WASHINGTON – In a deepening struggle over spending, Republicans and Democrats swapped charges Thursday over a possible government shutdown when money runs out March 4 for most federal agencies.
“Read my lips: We’re going to cut spending,” declared House Speaker John Boehner. He pledged that the GOP-controlled House would refuse to approve even a short-term measure at current funding levels to keep the government operating.
The Ohio Republican prefaced his remarks by accusing Democrats of risking a shutdown “rather than to cut spending and to follow the will of the American people.”
But moments later, Senate Majority Leader Harry Reid, D-Nev., retorted that Boehner was resorting “to threats of a shutdown without any negotiation.” Officials added that Democrats would seek a short-term bill without any cut in spending levels, a position sharply at odds with Boehner’s.
The sparring occurred as the House labored to complete work on veto-threatened legislation to cut more than $61 billion from the current budget year – already more than a third over. That bill also would provide funding to keep the government operating until Sept. 30.
Working through dozens of amendments, the House voted 244-181 in the early evening to block the FCC from implementing “network neutrality” regulations. The rules prohibit phone and cable companies from discriminating against Internet content and services, including online calling and Web video services that may compete with their core operations.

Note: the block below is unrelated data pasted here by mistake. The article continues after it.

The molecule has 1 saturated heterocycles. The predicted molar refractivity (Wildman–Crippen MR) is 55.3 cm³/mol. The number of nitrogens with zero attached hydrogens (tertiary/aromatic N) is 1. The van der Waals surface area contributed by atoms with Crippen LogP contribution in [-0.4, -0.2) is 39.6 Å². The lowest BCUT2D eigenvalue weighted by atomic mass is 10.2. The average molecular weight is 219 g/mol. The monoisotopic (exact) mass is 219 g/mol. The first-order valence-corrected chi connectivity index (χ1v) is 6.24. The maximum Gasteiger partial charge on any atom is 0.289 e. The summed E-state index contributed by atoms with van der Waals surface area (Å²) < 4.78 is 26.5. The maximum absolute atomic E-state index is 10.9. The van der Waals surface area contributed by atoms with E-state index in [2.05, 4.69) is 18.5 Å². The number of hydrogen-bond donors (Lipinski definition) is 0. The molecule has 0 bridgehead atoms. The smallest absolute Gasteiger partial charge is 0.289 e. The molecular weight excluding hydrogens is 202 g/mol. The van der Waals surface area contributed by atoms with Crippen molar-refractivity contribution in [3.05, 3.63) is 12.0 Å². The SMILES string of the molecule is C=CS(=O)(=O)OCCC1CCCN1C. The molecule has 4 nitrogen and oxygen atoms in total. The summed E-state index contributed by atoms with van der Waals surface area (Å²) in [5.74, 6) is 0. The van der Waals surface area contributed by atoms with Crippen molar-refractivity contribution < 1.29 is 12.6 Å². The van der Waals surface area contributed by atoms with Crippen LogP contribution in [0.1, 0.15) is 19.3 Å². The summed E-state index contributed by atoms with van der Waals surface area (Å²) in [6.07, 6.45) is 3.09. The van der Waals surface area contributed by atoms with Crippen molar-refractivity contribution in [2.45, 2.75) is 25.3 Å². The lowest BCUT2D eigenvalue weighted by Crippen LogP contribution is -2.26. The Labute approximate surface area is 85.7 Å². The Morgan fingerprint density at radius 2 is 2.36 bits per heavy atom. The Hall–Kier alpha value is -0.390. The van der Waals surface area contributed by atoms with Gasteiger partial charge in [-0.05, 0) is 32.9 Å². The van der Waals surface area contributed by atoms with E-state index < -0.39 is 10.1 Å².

With that one bill at the center of a political dispute – the House has repeatedly worked well past midnight on the legislation this week – Boehner chose the moment to open a second front. To underscore the budget-cutting commitment by the 87 conservative new members of his rank and file, he announced that Republicans would move quickly this spring on companion legislation to cut “wasteful mandatory spending” by the federal government.
He provided no details, but party officials said they expected the effort to begin shortly after the House returns from next week’s recess.
The current legislation is sweeping in scope, containing cuts to literally hundreds of domestic programs, from education to environmental protection, nutrition and parks.
In addition, it has become a target for first-term conservative Republicans eager to demonstrate their budget-cutting bona fides and for other lawmakers hoping to change the course of government in ways large or small.
Among the proposals yet to be voted on was an attempt to block the use of funds to implement the year-old health care law.